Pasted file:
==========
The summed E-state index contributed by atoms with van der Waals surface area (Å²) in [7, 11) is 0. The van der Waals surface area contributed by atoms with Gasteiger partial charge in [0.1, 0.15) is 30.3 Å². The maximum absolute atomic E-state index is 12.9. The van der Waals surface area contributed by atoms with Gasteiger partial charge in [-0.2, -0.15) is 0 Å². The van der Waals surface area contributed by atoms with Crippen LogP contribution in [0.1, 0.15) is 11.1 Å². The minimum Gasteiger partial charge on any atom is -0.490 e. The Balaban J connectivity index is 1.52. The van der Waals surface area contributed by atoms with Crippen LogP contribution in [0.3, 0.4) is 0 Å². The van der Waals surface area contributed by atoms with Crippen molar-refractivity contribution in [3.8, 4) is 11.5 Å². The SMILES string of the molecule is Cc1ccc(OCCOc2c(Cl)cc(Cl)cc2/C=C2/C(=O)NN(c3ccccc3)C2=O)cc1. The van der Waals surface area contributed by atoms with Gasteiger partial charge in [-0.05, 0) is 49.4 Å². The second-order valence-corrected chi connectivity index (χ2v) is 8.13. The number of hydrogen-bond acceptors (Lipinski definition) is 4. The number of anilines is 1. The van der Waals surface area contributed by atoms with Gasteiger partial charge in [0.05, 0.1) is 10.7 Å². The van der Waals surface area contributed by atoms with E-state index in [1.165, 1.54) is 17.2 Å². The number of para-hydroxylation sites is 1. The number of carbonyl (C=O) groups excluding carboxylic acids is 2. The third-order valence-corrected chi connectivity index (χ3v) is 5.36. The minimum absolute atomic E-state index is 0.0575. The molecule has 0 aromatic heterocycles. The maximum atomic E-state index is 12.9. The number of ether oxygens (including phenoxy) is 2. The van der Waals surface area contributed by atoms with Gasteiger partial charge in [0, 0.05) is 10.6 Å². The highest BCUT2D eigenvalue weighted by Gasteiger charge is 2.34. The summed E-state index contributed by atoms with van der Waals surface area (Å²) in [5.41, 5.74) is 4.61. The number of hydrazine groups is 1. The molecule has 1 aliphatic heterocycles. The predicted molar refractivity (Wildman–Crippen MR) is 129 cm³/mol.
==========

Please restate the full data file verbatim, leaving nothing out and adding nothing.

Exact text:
The summed E-state index contributed by atoms with van der Waals surface area (Å²) in [7, 11) is 0. The van der Waals surface area contributed by atoms with Gasteiger partial charge in [0.1, 0.15) is 30.3 Å². The maximum absolute atomic E-state index is 12.9. The van der Waals surface area contributed by atoms with Gasteiger partial charge in [-0.2, -0.15) is 0 Å². The van der Waals surface area contributed by atoms with Crippen LogP contribution in [0.1, 0.15) is 11.1 Å². The minimum Gasteiger partial charge on any atom is -0.490 e. The Balaban J connectivity index is 1.52. The van der Waals surface area contributed by atoms with Crippen LogP contribution in [0.3, 0.4) is 0 Å². The van der Waals surface area contributed by atoms with Crippen molar-refractivity contribution in [3.8, 4) is 11.5 Å². The SMILES string of the molecule is Cc1ccc(OCCOc2c(Cl)cc(Cl)cc2/C=C2/C(=O)NN(c3ccccc3)C2=O)cc1. The van der Waals surface area contributed by atoms with Gasteiger partial charge in [-0.05, 0) is 49.4 Å². The second-order valence-corrected chi connectivity index (χ2v) is 8.13. The number of hydrogen-bond acceptors (Lipinski definition) is 4. The number of anilines is 1. The van der Waals surface area contributed by atoms with Gasteiger partial charge in [0.05, 0.1) is 10.7 Å². The van der Waals surface area contributed by atoms with E-state index in [1.165, 1.54) is 17.2 Å². The number of para-hydroxylation sites is 1. The number of carbonyl (C=O) groups excluding carboxylic acids is 2. The third-order valence-corrected chi connectivity index (χ3v) is 5.36. The minimum absolute atomic E-state index is 0.0575. The molecule has 0 aromatic heterocycles. The maximum atomic E-state index is 12.9. The number of ether oxygens (including phenoxy) is 2. The van der Waals surface area contributed by atoms with Gasteiger partial charge in [0, 0.05) is 10.6 Å². The highest BCUT2D eigenvalue weighted by Gasteiger charge is 2.34. The summed E-state index contributed by atoms with van der Waals surface area (Å²) in [5.41, 5.74) is 4.61. The number of hydrazine groups is 1. The molecule has 1 aliphatic heterocycles. The predicted molar refractivity (Wildman–Crippen MR) is 129 cm³/mol.